Hello and welcome to Sustainability Uncorked, the podcast for UK grape growers and wine producers. I'm your host Victoria Rose, owner of Vine Media Relations, and in this first episode of the show, I caught up with Chris Foss to find out more about the Sustainable Wines of Great Britain scheme.Promised links: https://www.winegb.co.uk/home-visitors/sustainable-winegb/Contact Chris: firstname.lastname@example.orgIf you’d like to support the show financially, donations can be made via: https://www.patreon.com/vinemediarelationsShow highlights:[01.27] Where did the Sustainable Wines of Great Britain scheme originate from?[04:04] Who decided what was going to be included in scheme?[04:51] When did the scheme launch and who is involved at the moment?[05:56] What are the actual main aims of the Sustainable Wines of Great Britain scheme and what support is on offer to UK growers and winemakers at the moment?[07:44] Do growers and winemakers have to join the scheme to be sustainable? [09:31] Why the scheme is focused on best practice.[10:57] How can people tailor the scheme principles to best suit their business?[14:17] Who is auditing the scheme members?[15:31] What do growers have to record?[17:41] Why the scheme isn’t a one-size fits all approach. [18:32] Considering the water used per bottle of wine.[20:37] Banned practices and herbicide. [22:52] The most challenging aspects of the scheme.[25:00] What will growers be able to take away from the carbon footprint calculator?[29:27] Is the UK lagging behind the rest of the globe when it comes to wine sustainability?[31:08] Getting the message out to consumers and trade.[34:01] Opportunities for scheme sponsors.[36:22] How growers and winemakers can join the scheme.VR: So just before we dive in for anyone listening who hasn't come across Chris before, he's probably most well-known for setting up the wine division at Plumpton College in Sussex, through which most people in the industry have studied, or at least attended short courses and refresher courses.Chris retired in June last year, and he's now Chair of WineGB’s Sustainable Wines of Great Britain scheme. Chris, we first spoke about the scheme last year at the London Wine Fair and it's been really interesting to follow its development. But for those who haven't come across it before, I just thought you could start by explaining where the idea came from.CF: The scheme really started about 10 years ago when the Minister of Agriculture had some funding through the RDP scheme, and offered that to Plumpton to do some training. And we did a lot of training. We started up for what's called Wine Skills at that time. But we also agreed that we would spend some of this training on sustainability. In order to launch this project, we employed Alistair Nesbitt, who then went on to do a PhD in climate change and is now running Vinescapes, a consultancy business. So we employed him for a couple of years and what he did was review all the sustainability wine schemes that existed throughout the English speaking world, and relative schemes like LEAF and Red Tractor and so on. He went through and mapped all their guidelines, and then found commonalities.Then we gathered growers and winemakers together in England, and it was a little bit like a game of cards. We wrote all the guidelines down, and the growers had to see which ones they would reject and which ones they would accept. So, say for instance, everything on irrigation went into the negative pile, whereas those on protection of bees went on to the positive pile. And we drew up a sort of a blueprint for a sustainable system for the UK based on that. Unfortunately, just before we could launch it, there was an election, the money disappeared and at that point, we had to let Alistair go. So when I retired in June last year, I thought it was a good opportunity to sort of close that loop if you like; finish these things off. A couple of months before, I contacted some of the vineyards I knew who might be interested. And we formed what's now known as Sustainable Wines of Great Britain.VR: Okay, so how did the growers come up with the model and who decided what was going to be included in scheme?CF: We agreed to have a rather sort of, I think it's a rather original model, which is rather than having, you know, 360 guidelines or whatever, it is to have a minimum standard, that all growers and wine producers must record information pertaining to environmental conservation. I mean, that's quite important at the moment, we're only dealing with environmental conservation. We're not dealing with the wider aspects of sustainability.VR: Okay, so just before we get too carried away with ourselves, and when did the scheme launch and can you give us a brief idea of who is involved at the moment?CF: We set up the scheme in February, we sort of went out to see if anybody would like to join and we ended up with 30 members and the members represent 40% of the English vineyard area, which was rather surprising, and a production capacity of about 7 or 8 million bottles. So suddenly we knew that, you know, people were going to take this seriously. It became, it became very exciting. And I'd like to see a 90 if not 99% take up in the UK.VR: So, what are the actual main aims of the Sustainable Wines of Great Britain scheme? And for producers who want to be sustainable, who aren't part of the founding members, who perhaps might not know where to start, what sort of support is on offer at the moment?CF: So, it's straightforward. Manage the vineyard sustainably, minimise your pesticide and fertiliser inputs, protect the soils, conserve the environment, promote diversity, reduce water and non-renewable energy consumption, minimise carbon footprint. And I think that's enough. Let's just try and get that done.The main aim of Sustainable Wines of Great Britain is to disseminate information, we have monthly bulletins and now we've got monthly updates as well. So, every month we publish something on sustainability and that's free to all WineGB members, so everybody is has access and we're developing information pages as well, so everybody has access to this information. That's probably the most important thing because there's a lot of will amongst our community to be more sustainable, but very often they don't understand how to put that into action. Because they're not from farming backgrounds, because they're struggling with growing grapes already, and making wine and you know, it's because it's not it's not straightforward sometimes. So, the first thing, the most important feature, or function as a group, is to disseminate information on sustainability.VR: Okay, so I appreciate that WineGB members can access all of the information about sustainable viticulture and winemaking from the members area of the website and the bits of communication pieces that you're going to be sending out. But what then is the next stage after that? I mean, we'll touch on audit later, but in terms of being certified and joining the scheme properly, that must then have a next step to it.CF: Yes, if you want to really join the community that moves that forward and use the certification mark, you have to join the scheme. And in joining the scheme, the only payment you make is for audit. So, there's no extra repayment for any WineGB members, all they pay for is for the external auditor to review their evidence. And that means that you know they can join at any time. They don't have to join. There's no there's no obligation to join. But what we've got to make sure is we've got to make sure is that you know, when they joined, everybody starts at the same level if you like, and then as the scheme develops, and gets more refined, the level increases in here.VR: When you talk about refining everything, the way I understand the scheme, and for anybody who's part of it or has seen the rulebook, you've got a list of areas, viticultural and then winery practices. They're split into sections, whether that's looking at soil or carbon footprint, etc. And within those, there are items which are strictly prohibited. And then there are also best practice and minimum standards. I think the whole scheme looks as if it's geared around this concept of best practice. And I just wondered whether you could give a little bit more insight on that.CF: So, what we want to look at is best practice. So, say for instance, if you're if you're looking at biodiversity, you know, how do the best vineyards already measure the biodiversity and, you know, the sort of the ecosystem systems within their areas. And once we've got some feel for that, we'll be able to say, well, in our opinion, the best way to do that is to use you know, this app or this system, this method and we can agree that with Ricardo, and little by little the systems will be set up.VR: Okay, so I suppose the next thing to cover then is, if this is all about best practice and forever improving and matching and how the best vineyards and wineries in the country do things sustainably is this scheme just going to get increasingly more difficult making it harder for new members to draw in? And if we're not going down this sort of box taking approach, and it's a bit more flexible than that how can people make sure that the practice is or tailored and sort of best suited to their business?CF: The key thing is that it's a self-improvement process. It isn’t an exam. It's not you know, it's not saying okay, let's all sit this a level or Masters of Wine exam, or whatever, and, you know, and every year that will get harder, you know, it's not like that at all. What it is, is it’s a bit more like Weight Watchers. You know, some people go in and they're, you know, reasonably slim already and just want to be more fit and others have got greater challenges. And what they do is they measure themselves on a regular basis and say, right for me to improve, I need to do cycling, or take sugar out and not use sugar in my tea anymore, or something because there are different solutions for different people. But it's important for them to have a plan and then to put it into action.It's really important that this is something where a group of growers meet once a year or a couple of times a year and they say, right, how did we get on with this? You know, measuring this, is this guidelines still valid? How do we reduce our amount of diesel per hectare or whatever it is, not use as many energy inputs per hectare. They set the agendas really and set the pace of change. Because the point is not to produce an elite of people who have you know, a halo over their heads and produce this wine that’s totally different and all this sort of stuff. The point is to bring the whole industry forward. So okay, everybody, anybody can join, but you've got to work at it. You've got to sort of have a way if you want to get the certificate, you know, you've got to actively work towards the sustainable goals. My proposal because you know what we've done now we've set up the guidelines, we've set up the rulebook, those cannot be changed except at the AGM. But I think that what we will do, what I will propose next AGM which will be in January, will be to say that there is a minimum standard for those joining. And that will always stay as just being recording, you have to in order to join, you have to commit to record data that is important for you to develop your plan, carbon footprint, is a classic example. Then, three years down the line, the minimum standard will be that you will have to have plans in action. Beyond that, the auditor will want to see how those plans of action have been put in place and if not, why not.VR: So actually, now is probably quite a good time to talk about auditors. I know that you've got a company in place that we have already mentioned, they're called Ricardo. But if you could just talk through what it is that they're going to be doing with the Sustainable Wines of Great Britain scheme, Chris, that'd be really great.CF: Yes. So, it's the way in which we assure the credibility of the scheme or is by having an independent auditor, so we don't audit it ourselves. Ricardo, a global engineering consultancy company, who has an environmental arm, they do all the audits. So, the growers are audited within the first year of joining and then every three years. We're now at the stage where we've got the first batch of growers and winemakers going through audit successfully got about a dozen of them, growers and winemakers. So, we know the scheme works. We've got to carry on refining the guidelines. But that's part of the part of the process, is that every year the members review the guidelines and refine them. But also, what we've got to do is try and secure systems for gathering the information and then presenting evidence.VR: So what do growers have to record? And then what is the scheme going to do with that information?CF: So we asked the growers to record things like obviously the energy usage, water usage, biodiversity in their vineyards and so on. And that is a sort of like a minimum standard for all our members. The next step is for us to benchmark this information. And then for them to draft and put into place action plans in order to reduce their impact on the environment, improve conservation, increase biodiversity and so on. And then of course, once these plans are in place, they're expected to put them forward. We're developing a repository, sort of a website if you like, where the members can insert and hold their evidence on a sort of continuous basis if you'd like rather than just emailing it in some huge email to Ricardo. They will soon have like a chest of drawers and, one drawer will be labelled ecological monitoring, so it will be quite clear what you're expected to put in there. In goes the map, close it, and so on, so forth. So, we're going to make the systems much more accessible and simpler to use. But, you know, that's, as I said, that's really using a best practice, which has been identified by existing grows.VR: Yeah, so the more we talk, the more it just seems very much like WineGB, I guess, it's all about a little bit of collaboration and pooling knowledge and everyone is just finding the way forward, rather than providing people with this sort of one size fits all sustainability checklist, is that right?CF: That's right, you're joining a group of people on a journey, and learning from each other, and, you know, developing strategies, which could change which will become you know, I mean, there's lots of new ideas coming in all the time, particularly in information technology and remote sensing and things like that. And some will only be applicable to very large vineyards or wineries and others will be perfectly applicable to the smaller vineyard. So you can't sort of put a one size fits all sort of solution to this.VR: Okay, so can you give me an example where people have to assess what they're doing and put their own plans in place?CF: Let's take for instance the water use per bottle of wine. Okay, water shortage is going to be a huge topic in throughout the world with increasing population density and changing climate and so on. Even England is going to be short of water. And industry, especially in the South East is going to be very much restricted on the amount of water which it could use. I mean we can see that coming and water is going to become very expensive. So already they've got to think about how many litres of water they use to produce one bottle of wine. Now of course, if you think about it, you use a lot less litres of water to produce per litre of wine in a large winery than you do in a small winery, because in a large winery, you're cleaning a 10,000 litre tank, when I was working large wineries it was 30,000 litre tanks, so you know the amount of water it takes to clean a 30,000 litre tank per litre of wine is greatly reduced. And if you're if you're working on thousand litre tanks, so although we will benchmark there isn't a prescription. There's no formula. You've actually got to say, well, actually, the reason I'm using so much water is because of say, for instance, my cooling system, or I'll work on that, or my bottling, you know, could be sterilised more by steam rather than hot water or whatever it is, you know, you've got to look at your own; you’ve got to find your own solutions.VR: But it isn't a case of just going through and banning things that people would consider to be unsustainable, isn't it? So, I don't know if we look at glyphosate and herbicides, perhaps?CF: Yes. When I was, in the 70s, when I worked in vineyards in Bordeaux, 90% of the vineyards were 100% herbicided. So you’d go through Saint-Émilion and there was not a tusk of grass. There was nothing just a little bit of moss. And there was no cultivation, you didn't cultivate the soil. It was, you know, a continuous cover, if you like, of pre-emergence herbicides, mostly Simazine, that you would just top up every spring, and nothing could grow through that. Because the top surface of the soil was completely was completely poisoned, if you like, from plant's point of view. We've banned that, okay, for obvious reasons. And it's not about, we don't want to ban anything, if unless we absolutely have to, you know, what, where, you know, people are saying well, the one thing we're not keen on is the control of weeds by cultivation. Because, you know, in the alley, because, you know, that reduces the carbon storage in the soil, and cause, problems and structure, so continuous like they have in southern Europe is not a good idea in the UK, it's better to have a grass sward. I’m also yet to be convinced that from an environmental point of view, when you look not just at the soil environment but also the carbon footprint that under row cultivation is preferable to herbicide application.VR: Okay, so just moving on to I'm going to cover the details finer details of this scheme when I go and visit vineyards and wineries. But Chris, just from your point of view, what do you think is going to be the most challenging aspect both from a vine growing point of view and wine makers perspective?CF: The I'm not sure it's the most challenging but the most important is carbon footprint. Carbon footprint is the way in which we measure our contribution to climate change, and you know, never mind COVID-19, we're facing a very serious threat to life as we know it, which is, you know, our changing climate. Unfortunately, it’s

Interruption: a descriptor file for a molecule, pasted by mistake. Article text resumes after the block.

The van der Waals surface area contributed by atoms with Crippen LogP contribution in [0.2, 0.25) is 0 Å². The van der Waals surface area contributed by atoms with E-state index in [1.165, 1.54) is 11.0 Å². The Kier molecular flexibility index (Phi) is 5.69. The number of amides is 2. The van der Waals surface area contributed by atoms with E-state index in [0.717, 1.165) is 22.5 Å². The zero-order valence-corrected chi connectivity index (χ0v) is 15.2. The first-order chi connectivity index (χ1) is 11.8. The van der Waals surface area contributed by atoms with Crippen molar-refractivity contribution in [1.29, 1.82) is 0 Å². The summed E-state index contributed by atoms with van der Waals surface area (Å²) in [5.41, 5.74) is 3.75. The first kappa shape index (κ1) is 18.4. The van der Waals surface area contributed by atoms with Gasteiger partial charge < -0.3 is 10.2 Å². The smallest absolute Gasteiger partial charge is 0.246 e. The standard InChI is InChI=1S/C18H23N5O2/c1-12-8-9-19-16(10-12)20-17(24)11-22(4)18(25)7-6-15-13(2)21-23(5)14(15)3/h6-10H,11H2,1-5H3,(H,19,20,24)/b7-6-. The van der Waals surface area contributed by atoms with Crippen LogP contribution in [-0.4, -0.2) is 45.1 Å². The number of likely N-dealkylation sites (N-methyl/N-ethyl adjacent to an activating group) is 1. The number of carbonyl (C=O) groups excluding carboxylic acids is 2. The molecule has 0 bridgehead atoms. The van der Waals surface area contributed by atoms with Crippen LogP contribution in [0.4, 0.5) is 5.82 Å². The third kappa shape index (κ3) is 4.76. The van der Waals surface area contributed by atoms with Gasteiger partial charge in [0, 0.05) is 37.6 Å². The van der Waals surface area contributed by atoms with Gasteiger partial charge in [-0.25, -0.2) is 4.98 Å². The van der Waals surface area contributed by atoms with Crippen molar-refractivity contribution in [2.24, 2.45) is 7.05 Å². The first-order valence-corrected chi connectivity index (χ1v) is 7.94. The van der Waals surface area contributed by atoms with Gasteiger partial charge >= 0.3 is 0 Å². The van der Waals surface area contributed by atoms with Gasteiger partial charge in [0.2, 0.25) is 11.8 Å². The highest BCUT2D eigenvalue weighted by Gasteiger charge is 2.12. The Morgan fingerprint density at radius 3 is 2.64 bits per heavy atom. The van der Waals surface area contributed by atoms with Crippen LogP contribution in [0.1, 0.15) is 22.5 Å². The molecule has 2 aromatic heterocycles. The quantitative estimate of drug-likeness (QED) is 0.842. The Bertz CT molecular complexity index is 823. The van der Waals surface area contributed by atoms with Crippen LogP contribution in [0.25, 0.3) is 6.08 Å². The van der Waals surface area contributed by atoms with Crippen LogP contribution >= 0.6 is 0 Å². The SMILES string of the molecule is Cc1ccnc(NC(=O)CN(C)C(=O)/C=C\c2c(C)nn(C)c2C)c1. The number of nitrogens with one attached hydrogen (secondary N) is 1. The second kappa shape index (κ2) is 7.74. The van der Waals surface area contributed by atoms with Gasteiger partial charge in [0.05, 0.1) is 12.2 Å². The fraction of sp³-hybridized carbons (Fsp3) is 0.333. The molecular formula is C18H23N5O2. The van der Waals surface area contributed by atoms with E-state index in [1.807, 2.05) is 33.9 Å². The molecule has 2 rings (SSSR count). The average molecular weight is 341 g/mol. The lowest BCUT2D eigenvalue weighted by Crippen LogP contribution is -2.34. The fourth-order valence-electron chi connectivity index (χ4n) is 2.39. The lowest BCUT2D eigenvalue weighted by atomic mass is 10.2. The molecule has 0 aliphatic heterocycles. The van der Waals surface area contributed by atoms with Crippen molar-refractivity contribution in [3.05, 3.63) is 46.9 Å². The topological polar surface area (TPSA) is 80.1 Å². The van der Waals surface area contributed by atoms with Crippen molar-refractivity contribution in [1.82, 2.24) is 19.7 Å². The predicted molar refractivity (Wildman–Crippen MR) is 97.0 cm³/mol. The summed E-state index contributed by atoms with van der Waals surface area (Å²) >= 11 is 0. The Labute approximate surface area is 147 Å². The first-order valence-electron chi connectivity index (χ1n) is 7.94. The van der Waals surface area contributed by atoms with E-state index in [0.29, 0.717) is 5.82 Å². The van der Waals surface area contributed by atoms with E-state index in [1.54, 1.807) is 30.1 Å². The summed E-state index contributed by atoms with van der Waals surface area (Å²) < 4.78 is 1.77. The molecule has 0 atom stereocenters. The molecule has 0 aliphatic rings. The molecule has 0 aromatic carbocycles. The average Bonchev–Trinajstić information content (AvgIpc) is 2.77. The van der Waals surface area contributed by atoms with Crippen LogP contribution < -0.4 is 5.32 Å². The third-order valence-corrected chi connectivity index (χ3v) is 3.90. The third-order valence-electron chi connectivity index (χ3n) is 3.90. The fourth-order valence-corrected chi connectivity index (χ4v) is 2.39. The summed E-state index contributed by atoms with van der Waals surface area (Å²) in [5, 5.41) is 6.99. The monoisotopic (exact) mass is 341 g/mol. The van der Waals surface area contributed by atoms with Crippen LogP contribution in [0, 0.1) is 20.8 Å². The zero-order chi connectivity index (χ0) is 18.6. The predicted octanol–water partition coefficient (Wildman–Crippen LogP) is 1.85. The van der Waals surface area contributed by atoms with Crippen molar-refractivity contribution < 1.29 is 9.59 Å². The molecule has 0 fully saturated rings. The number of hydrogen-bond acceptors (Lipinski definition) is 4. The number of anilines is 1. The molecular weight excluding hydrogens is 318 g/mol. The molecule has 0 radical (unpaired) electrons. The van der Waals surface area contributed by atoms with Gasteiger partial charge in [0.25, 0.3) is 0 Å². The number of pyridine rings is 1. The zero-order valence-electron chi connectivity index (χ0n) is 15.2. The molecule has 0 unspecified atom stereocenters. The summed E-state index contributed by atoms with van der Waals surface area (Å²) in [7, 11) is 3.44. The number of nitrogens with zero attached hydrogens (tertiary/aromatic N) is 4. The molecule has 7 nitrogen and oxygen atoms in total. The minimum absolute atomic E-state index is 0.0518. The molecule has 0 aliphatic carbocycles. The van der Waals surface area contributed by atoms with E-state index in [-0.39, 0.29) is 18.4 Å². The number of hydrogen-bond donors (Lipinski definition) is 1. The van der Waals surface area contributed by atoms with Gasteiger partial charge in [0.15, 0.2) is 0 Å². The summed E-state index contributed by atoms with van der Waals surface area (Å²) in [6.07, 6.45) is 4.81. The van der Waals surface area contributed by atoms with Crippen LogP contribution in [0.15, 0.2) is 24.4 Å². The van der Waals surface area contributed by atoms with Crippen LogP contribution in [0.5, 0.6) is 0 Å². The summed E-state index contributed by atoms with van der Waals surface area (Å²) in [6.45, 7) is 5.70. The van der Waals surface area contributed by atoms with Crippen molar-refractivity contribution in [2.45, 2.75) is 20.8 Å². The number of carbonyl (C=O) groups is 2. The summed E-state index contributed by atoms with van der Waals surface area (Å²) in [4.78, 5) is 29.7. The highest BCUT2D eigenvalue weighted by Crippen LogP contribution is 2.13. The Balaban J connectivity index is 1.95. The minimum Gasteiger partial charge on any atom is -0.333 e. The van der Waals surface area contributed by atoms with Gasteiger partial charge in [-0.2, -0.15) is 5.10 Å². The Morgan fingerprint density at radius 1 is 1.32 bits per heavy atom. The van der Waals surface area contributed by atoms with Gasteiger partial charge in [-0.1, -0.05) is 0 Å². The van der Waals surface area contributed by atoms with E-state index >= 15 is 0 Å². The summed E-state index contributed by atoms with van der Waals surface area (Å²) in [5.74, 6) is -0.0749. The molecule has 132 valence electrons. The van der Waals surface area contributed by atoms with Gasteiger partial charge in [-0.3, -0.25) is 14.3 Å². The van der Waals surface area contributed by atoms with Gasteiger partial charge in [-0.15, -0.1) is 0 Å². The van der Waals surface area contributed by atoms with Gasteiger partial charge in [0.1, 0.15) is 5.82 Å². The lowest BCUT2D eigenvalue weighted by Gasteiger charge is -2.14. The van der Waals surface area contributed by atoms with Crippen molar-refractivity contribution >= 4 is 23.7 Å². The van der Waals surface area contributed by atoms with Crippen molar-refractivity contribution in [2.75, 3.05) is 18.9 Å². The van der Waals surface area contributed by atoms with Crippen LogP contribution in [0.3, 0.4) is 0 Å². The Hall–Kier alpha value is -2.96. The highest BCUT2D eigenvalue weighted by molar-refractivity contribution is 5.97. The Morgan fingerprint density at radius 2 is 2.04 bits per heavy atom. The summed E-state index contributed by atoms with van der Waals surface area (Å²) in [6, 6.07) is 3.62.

8 minutes | Jul 24, 2020